Try saying to the receptionist, "I know the Dr is very busy, do you think we should look for a new Dr, can you recommend someone who might have time to take a call. This is very important, I need to know if it's okay to go ahead and shoot the ol guy?"
    If the response isn't appropriate for what you just said, then yes, find a new DR.

  9. i have been very fortunate with my doctor - who's wife is the receptionist and will have him call me with any concerns - i think he is a rare one and i hear more of your complaints than anything. The system has brought us to this ? What is the system? The one that makes a doctor less than he used to be?
    Maybe that is an answer.

  10. The healthcare system in this country is so broken. Sorry you're going through all of this.

  11. I used to always feel like I was going through a Doctor Mill in those offices- always being rushed thru like cattle...
    I changed pcps 3 times due to Insurance co changes n who they subscribe to. There is no difference in the system or how you're handled in it- These days you're lucky if the Doc remembers you!

  12. you have "touched a nerve" as they say. I could go on and on about my experiences which are similar. Maybe I'll write a post about. I have never found a physicians office that gives me quality care or follow up. ever.

  13. Marla and Steve -- Wow, long-time-no-see. I'll have to go see what you have posted lately. I have really lost track. I agree about the receptionists giving medical advice. I also don't know if I'm that keen on them having so much computer access to our accounts. They can call up all the information from our recent visit and reference them. Our PCP is in a small group of doctors and they are owned by a large corporation so I think that compounds all the issues.

    Bonnie -- That thing about being left on hold troubles me also. When I was in the office workplace our operators knew to never leave a customer holding without checking back frequently.

    Lynn -- You are right but I'm not sure how to get ahold of the office manager or even who that might be.

    Tabor -- It is past time for us to change doctors especially since we have to travel so far to see her, but I must add that she has always been especially tuned to Ron's concerns and basically if it wasn't for her overall knowledge of his health, we might not have caught his cancer so quickly. Once we get to her, all is well. It's just getting to her.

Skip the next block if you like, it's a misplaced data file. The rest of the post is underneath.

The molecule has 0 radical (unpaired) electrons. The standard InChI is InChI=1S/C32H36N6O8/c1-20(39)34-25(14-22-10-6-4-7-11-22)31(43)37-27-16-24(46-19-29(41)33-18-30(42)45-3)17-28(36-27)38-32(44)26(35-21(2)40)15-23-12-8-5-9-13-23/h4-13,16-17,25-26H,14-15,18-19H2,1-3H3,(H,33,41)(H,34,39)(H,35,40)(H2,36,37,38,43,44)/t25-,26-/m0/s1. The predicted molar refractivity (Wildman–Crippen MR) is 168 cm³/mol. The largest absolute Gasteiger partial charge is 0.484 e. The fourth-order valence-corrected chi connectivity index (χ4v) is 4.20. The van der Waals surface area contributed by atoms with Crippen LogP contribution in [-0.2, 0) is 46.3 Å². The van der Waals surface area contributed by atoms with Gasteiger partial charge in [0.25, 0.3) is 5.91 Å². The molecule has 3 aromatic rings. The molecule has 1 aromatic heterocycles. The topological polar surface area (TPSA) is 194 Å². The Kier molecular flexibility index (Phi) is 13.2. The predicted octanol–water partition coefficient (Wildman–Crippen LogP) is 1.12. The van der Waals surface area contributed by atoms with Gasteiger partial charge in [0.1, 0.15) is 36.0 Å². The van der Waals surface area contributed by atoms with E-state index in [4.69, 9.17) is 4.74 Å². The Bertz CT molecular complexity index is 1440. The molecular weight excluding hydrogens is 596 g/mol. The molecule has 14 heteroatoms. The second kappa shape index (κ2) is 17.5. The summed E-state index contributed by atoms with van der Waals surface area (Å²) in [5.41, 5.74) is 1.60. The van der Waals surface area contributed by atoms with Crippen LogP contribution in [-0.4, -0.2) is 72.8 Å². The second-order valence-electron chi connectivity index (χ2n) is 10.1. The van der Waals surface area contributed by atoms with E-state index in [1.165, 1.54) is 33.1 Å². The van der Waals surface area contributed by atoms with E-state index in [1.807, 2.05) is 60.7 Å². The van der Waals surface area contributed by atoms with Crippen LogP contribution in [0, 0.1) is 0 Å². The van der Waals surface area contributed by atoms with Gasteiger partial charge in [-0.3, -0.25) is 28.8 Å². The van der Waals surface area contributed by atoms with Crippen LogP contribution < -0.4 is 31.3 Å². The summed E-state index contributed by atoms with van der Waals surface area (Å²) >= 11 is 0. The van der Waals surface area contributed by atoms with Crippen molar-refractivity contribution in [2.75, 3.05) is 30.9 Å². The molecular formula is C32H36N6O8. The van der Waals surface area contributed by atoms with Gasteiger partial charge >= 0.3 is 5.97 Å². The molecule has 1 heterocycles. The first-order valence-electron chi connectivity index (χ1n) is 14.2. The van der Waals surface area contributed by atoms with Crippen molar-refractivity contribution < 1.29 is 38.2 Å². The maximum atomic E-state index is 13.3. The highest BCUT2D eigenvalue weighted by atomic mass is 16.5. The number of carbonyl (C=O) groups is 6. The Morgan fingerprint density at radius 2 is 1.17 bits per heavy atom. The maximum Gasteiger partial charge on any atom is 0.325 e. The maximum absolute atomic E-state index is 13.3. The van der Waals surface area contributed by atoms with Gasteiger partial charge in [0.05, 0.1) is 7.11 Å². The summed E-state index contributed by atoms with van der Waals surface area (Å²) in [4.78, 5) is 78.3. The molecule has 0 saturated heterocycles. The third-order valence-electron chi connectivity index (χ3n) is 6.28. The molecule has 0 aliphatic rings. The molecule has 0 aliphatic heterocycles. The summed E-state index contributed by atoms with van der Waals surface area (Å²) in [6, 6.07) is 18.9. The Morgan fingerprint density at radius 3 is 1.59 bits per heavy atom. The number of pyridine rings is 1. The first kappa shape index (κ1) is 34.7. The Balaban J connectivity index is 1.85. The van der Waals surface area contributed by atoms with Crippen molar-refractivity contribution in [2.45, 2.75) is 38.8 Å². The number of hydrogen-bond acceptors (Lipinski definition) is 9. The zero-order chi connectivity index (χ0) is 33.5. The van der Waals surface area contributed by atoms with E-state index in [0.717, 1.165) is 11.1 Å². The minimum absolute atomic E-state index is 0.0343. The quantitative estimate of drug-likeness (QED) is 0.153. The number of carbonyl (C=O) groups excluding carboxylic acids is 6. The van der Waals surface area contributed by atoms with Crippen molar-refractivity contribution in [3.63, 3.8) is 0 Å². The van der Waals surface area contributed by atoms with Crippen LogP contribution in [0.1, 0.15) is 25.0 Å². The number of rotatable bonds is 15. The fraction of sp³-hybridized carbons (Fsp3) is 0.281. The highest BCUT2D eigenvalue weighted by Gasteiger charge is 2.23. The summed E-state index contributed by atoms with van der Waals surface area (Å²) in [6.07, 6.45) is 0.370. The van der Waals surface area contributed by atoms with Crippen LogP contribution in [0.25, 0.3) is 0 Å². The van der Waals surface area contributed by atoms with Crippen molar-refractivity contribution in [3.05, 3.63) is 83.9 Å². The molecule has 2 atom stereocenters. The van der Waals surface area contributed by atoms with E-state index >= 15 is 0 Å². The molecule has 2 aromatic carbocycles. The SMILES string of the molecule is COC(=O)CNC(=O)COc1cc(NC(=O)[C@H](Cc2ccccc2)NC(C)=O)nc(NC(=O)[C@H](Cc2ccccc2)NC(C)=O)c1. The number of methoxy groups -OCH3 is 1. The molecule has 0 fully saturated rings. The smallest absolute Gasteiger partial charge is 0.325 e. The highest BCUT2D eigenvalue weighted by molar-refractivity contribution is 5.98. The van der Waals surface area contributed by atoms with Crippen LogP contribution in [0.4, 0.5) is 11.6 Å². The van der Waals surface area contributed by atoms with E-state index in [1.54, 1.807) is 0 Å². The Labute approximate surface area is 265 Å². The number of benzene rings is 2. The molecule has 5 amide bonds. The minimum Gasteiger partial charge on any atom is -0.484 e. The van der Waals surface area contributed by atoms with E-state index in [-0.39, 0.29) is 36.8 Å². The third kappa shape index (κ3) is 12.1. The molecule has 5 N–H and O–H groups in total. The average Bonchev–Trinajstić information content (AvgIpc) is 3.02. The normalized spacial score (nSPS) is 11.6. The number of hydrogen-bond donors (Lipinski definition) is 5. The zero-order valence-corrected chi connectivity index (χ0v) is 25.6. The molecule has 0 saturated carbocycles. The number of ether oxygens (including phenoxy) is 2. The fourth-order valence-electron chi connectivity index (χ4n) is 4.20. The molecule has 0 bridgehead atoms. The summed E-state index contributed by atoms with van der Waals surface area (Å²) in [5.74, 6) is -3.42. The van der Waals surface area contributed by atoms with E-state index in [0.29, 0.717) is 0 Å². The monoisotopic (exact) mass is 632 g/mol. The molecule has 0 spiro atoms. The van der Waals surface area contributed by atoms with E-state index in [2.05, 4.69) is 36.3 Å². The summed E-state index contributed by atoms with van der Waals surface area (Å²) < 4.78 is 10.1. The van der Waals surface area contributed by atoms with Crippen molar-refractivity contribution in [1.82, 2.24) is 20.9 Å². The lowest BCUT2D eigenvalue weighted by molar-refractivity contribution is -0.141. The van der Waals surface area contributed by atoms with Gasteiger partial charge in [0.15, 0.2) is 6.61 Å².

sonny -- Come on, sock it to me. I think I would probably love your opinion of the medical profession.

    Nancy -- You are so right about "the devil we don't know". That is what scares me most about making a change.

    Chatty Crone -- I have often considered the personal and confidential letter and am thinking I just might work on that today. Thanks for the push.

    Cliff -- I am pretty sure that, like Ron, you get the office staff laughing and they give you service on a silver platter. If only Ron could hear on the phone he could handle this and we wouldn't have any problems. However, once he did lose his cool when he was calling about me and some health concerns after my heart attack and they kept putting him on hold so he used some very colorful language and the doctor FIRED us both as patients that day. YIKES!

    Whitemist -- Wow, it sounds like you see an actual Mom and Pop office and that makes a big difference. You get good treatment because they are not too big or their britches.

    Riot Kitty -- Broken, shattered, crumbling and hanging on by a thread.

    Snaggle Tooth --You are so right and yes, we are among the lucky ones that our doctor knows and remembers. I may be re-thinking all my complaints

    Seriously Though -- Hello, hello. Good to see you again. I think I lost you somewhere in my quest for the 2000 posts. I believe that I touched a lot o nerves and somehow it helps to know I'm not alone in this big mess.

  14. If you're having such a battle in talking to the doctor in between visits, then it is definitely time to change PCP's.

    I will grant the point that some doctors are exceptionally busy, but at least with my PCP, I know that if I leave a message at his office looking for an answer to a medical question, I will get an answer before the end of the day for it.

    If your doctor can't seem to be bothered in returning your call, then it's time to change doctors.

    Also, I've never heard of non-medical receptionists answering medical related questions. All of the receptionists that I've dealt with have some type of medical background that qualifies them to intelligently answer medical questions.

  15. G.B.Miller -- I actually asked the receptionist what her medical qualifications were and those of the other two receptionists, and she told me they had no medical training and were only office workers. I then asked her if she didn't feel a bit burdened by all the responsibility they placed on her an I honestly believe this had never occurred to her before.